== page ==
The Pachycephalidae are a family of bird species that includes the whistlers, shrike-thrushes, and three of the pitohuis, and is part of the ancient Australo-Papuan radiation of songbirds. Its members range from small to medium in size, and occupy most of Australasia. Australia and New Guinea are the centre of their diversity.



There are five subspecies of the Grey Shrike-thrush, corresponding to five regional populations across Australia: rufiventris, brunnea, superciliosa, harmonica and strigata. At locations where populations overlap, researchers detected low levels of gene flow (Lamb et al., 2019)

Colluricincla harmonica

The Grey Shrike-thrush © John Manger, CSIRO | Wikimedia Commons



During the Pleistocene ice ages, large parts of the world’s seawater was locked up in ice, resulting in worldwide drop in sea levels. In some regions, such as Australasia, this led to the formation of land bridges between islands. These land bridges might have facilitated gene flow between subspecies of the golden whistler (Pachycephala pectoralis) on the islands Taliabu and Peleng (Garg et al. 2018).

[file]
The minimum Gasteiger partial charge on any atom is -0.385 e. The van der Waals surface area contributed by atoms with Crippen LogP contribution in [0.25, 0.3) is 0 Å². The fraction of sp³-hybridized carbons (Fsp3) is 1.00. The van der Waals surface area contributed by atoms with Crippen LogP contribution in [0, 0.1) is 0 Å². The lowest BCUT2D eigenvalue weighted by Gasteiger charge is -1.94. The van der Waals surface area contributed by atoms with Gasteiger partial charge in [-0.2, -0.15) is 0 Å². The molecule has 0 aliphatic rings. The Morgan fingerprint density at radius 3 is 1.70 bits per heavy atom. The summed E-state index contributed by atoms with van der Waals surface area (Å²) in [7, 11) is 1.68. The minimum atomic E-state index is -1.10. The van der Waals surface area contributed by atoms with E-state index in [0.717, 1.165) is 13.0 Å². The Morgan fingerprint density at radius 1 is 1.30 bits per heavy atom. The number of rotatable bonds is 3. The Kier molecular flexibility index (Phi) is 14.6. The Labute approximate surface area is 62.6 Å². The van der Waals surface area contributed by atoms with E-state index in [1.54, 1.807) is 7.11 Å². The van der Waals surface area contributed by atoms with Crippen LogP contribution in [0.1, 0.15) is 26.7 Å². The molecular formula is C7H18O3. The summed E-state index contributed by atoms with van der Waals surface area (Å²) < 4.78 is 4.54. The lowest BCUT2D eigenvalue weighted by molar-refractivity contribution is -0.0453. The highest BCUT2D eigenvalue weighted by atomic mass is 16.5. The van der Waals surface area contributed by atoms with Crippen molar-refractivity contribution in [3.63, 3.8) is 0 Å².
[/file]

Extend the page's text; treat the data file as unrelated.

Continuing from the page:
The golden whistler (from



Garg, K.M., Chattopadhyay, B., Wilton, P.R., Prawiradilaga, D.M. & Rheindt, F.E. (2018) Pleistocene land bridges act a semipermeable agents of avian gene flow in Wallacea. Molecular Phylogenetics and Evolution125:196-203.

Lamb, A.M., da Silva, A.G., Joseph, L., Sunnucks, P. & Pavlova, A. (2019) Pleistocene-dated biogeographic barriers drove divergence within the Australo-Papuan region in a sex-specific manner: an example in a widespread Australian songbird. Heredity.